The PBF Energy refinery in Paulsboro, N.J., uses toxic chemicals such as hydrofluoric acid. Rather than using "inherently safer" design methods, the industry says, other safety measures are taken to prevent accidents like the one in West, Texas.
Credit Raveendran / AFP/Getty Images
In this photograph from 2009, children play in front of the Union Carbide factory in Bhopal, India. Twenty-five years prior, in 1984, it was the site of a deadly gas leak that killed thousands of people.
Credit Chip Somodevilla / Getty Images
The West Fertilizer Co., shown from the air, lies in ruins after an explosion that killed 15 people, injured more than 150 and damaged houses and buildings for blocks in every direction.
You might think that everything would have changed for the chemicals industry on April 16, 1947. That was the day of the Texas City Disaster, the worst industrial accident in U.S. history. A ship loaded with ammonium nitrate — the same chemical that appears to have caused the disaster last month in West, Texas — exploded. The ship sparked a chain reaction of blasts at chemical facilities onshore, creating what a newsreel at the time called "a holocaust that baffles description."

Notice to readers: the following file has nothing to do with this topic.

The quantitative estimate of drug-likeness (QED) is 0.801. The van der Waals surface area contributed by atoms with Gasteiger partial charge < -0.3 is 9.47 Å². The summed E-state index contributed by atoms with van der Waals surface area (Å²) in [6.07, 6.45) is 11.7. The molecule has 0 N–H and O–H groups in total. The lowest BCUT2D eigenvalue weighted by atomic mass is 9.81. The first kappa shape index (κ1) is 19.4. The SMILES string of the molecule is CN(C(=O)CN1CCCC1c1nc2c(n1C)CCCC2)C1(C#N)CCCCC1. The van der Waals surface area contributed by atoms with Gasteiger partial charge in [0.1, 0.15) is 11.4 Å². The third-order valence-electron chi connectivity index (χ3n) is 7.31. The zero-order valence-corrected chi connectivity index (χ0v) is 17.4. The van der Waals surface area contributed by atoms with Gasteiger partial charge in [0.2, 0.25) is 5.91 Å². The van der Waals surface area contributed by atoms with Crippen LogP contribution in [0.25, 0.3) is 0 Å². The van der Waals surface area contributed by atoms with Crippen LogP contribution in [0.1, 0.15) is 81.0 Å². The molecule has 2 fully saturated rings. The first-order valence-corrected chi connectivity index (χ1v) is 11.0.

Heritage Action, the political activist offshoot of the conservative Heritage Foundation, has some advice for House Speaker John Boehner and Majority Leader Eric Cantor: focus on the scandals plaguing the Obama administration and stay away from legislation that could "highlight major schisms" within the House Republican Conference.
I'm Celeste Headlee and this is TELL ME MORE from NPR News. Michel Martin is away. Coming up, we go to Ohio where black business owners are meeting to swap some new ideas. Basketball legend Magic Johnson even got a lead on an investment there. We'll tell you more about that in just a few minutes. But first, House Republicans voted yesterday to repeal President Obama's signature healthcare law - again.
I'm Celeste Headlee. This is TELL ME MORE from NPR News. Michel Martin is away and it is time yet again for a visit to the Barbershop. That's where the guys talk about what's in the news, what's on their minds.
NPR's Ron Elving and National Political Correspondent Mara Liasson, sitting in for Ken Rudin, look back at the week of scandals rocking the Obama administration. The president says he's angry and fires the IRS chief for the agency's targeting of groups with names that include "Tea Party" and "patriot" for extra scrutiny. And Attorney General Eric Holder is back on Capitol Hill, this time testifying on the Justice Department's seizing of phone records of journalists.